Getting the Feedback You Deserve

Justin Doroshenko, M.Ed., Paramedic, MS IV
University of New England College of Osteopathic Medicine

“Keep reading.” Nearly every medical student has probably received this piece of feedback in an evaluation at some point, but it’s not particularly useful feedback. So, how can you best set yourself up to receive actionable feedback from preceptors or other educators? There are steps you can take before, during, and after rotations to set you and your preceptor up to make the feedback process as useful as possible. It is also important that you learn how to receive feedback properly. Giving and receiving feedback are skills—and ones that aren’t taught as commonly, or as well, as perhaps they should be during medical education. Still, there are some easy steps you can take to up your feedback game:

1. Have a long-term plan.

At the beginning of a rotation, identify your areas of growth. These areas don’t need to be entirely specific at this point. They can be simple concepts, as you’ll have time to refine them as you encounter patients or situations that help narrow these ideas into more easily digested goals. Consider sharing these conceptual areas of growth with a clerkship director or preceptor so that they have a framework for evaluating you over an entire rotation or longer period of time. Don’t forget to regularly revisit these concepts during and even well after your rotation. Over time, you’ll find that your initial nebulous ideas can be broken down into more specific, measurable, and attainable goals.

2. Set your preceptor up for success… ask!

One of the more common pieces of advice medical students receive is to tell preceptors what they are working on at the beginning of a shift—and this is great advice. The pitfall for many students is not being specific enough. For example, instead of telling a preceptor you want to work on building a differential, consider telling them that you want to work on identifying life-threatening diagnoses that need to be included in a differential and the diagnostic tests with proper predictive values to help rule those diagnoses out. Ask your preceptor to pay attention to that part of your presentation or notes to get yourself specific and usable feedback.

3. Ask again!

At the end of a shift, ask your preceptor for feedback again if they don’t automatically give it to you. Remind them of the specifics you told them at the beginning of a shift. Their impression of your shift will never be fresher in their mind than it is right now.

4. Wait to respond. Ask for clarification.

Receiving feedback is a skill. Listen intently and actively. Ask questions if you don’t understand a piece of feedback. Remember that feedback can be on style or substance. Medical providers may have their own style of patient care or documentation; that may not end up being your style. That’s okay, but it is still important to learn other ways of doing things. You don’t have to incorporate every piece of feedback, but you should consider them. On the other hand, substance is the meat and potatoes of feedback. These are the things all medical students are learning right now: diagnoses and tests we didn’t know or forgot about, the mechanism of action at play when we give nitroglycerin for chest pain—you know, the things to “keep reading” about!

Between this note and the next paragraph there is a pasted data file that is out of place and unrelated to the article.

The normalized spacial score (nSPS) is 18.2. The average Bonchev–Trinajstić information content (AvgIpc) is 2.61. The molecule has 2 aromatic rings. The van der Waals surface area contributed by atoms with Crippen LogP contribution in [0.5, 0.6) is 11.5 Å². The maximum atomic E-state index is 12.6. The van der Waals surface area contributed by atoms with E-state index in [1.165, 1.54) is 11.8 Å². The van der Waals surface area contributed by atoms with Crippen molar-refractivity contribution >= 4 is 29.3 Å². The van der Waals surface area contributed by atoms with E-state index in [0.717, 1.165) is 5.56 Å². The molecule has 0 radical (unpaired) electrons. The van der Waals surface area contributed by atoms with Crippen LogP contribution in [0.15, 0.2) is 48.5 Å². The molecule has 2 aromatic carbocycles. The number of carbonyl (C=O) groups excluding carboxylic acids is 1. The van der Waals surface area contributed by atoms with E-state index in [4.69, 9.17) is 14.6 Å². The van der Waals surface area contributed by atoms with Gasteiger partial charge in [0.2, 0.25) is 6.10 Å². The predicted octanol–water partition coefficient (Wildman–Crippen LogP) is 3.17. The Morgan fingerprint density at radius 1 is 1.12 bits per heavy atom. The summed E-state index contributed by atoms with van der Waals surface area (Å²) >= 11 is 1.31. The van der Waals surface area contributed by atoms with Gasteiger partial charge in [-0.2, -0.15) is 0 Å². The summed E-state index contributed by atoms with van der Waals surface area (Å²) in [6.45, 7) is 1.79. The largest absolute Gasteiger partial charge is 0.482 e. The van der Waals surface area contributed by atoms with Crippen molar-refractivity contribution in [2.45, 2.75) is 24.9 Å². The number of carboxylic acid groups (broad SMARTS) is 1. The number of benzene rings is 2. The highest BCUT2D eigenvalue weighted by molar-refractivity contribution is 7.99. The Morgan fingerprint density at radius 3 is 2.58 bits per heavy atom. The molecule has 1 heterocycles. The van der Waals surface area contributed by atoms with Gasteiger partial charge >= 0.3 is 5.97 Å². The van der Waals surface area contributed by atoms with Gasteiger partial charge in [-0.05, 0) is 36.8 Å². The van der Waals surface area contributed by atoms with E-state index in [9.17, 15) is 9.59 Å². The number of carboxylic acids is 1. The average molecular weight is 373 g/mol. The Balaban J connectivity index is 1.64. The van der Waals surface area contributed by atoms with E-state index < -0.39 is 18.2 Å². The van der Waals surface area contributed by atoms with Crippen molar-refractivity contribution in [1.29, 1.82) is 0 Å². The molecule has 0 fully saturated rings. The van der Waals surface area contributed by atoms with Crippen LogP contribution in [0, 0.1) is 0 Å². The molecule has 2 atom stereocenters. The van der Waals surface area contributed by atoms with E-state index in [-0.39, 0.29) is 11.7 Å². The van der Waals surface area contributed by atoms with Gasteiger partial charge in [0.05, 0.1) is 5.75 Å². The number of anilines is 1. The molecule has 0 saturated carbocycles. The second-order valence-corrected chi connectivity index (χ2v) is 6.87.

5. Don’t be defensive. It’s not personal.

Again, receiving feedback is a skill. Don’t immediately jump to your own defense about a piece of feedback—even if you don’t agree with it. Take some time to ponder why you were so taken aback by it. Were you embarrassed you forgot something? Is it a style piece that you don’t think fits your approach? Be mindful of your body language and facial expressions when receiving feedback. Try not to take feedback harshly because it’s probably not a personal attack. Feedback is rarely given harshly; it is more commonly received that way by students who (justifiably) want to look really good in front of preceptors.

6. Say thank you!

Seriously. Think of feedback as a gift. Appearing gracious will open you up to more feedback in the future and is often a memorable moment for those giving feedback.  Receiving feedback well is necessary for lifelong learning, which is important for emergency physicians. 

7. Follow up.

If you work with the same preceptor again, try to specifically incorporate the feedback you received from them previously. Remind them of the feedback you received, and tell them how you changed your approach or incorporated new information. If you work with a new preceptor, tell them about previous feedback you received when you incorporate it so they can nurture it. If appropriate, consider emailing the original giver of feedback to let them know you incorporated what they gave you and thank them again.

Does this all seem like a lot of work? It should! This is the time to put in the work. One could argue that most preceptors do not expect medical students to be perfect, but they do expect medical students to want to learn and grow. In outdoor education, there is a concept called “training to failure” where students are pushed to intentionally fail in a safe (sometimes simulated) learning environment. This stems from the idea that one cannot teach decision-making, but rather that it comes from repeated failure, learning from those failures, and practiced decision-making. Supervised clinical rotations are meant to be the safe learning environments of medical school, and receiving useful, constructive feedback after these moments of “failure” is the best way for medical students to begin learning this skill. Decision-making is arguably the most fundamental concept in emergency medicine. As medical students are pushed to take on more challenges during their clinical years, it is essential for them to prepare for failure and receive feedback that fosters the skill of decision-making.

Now, go keep reading.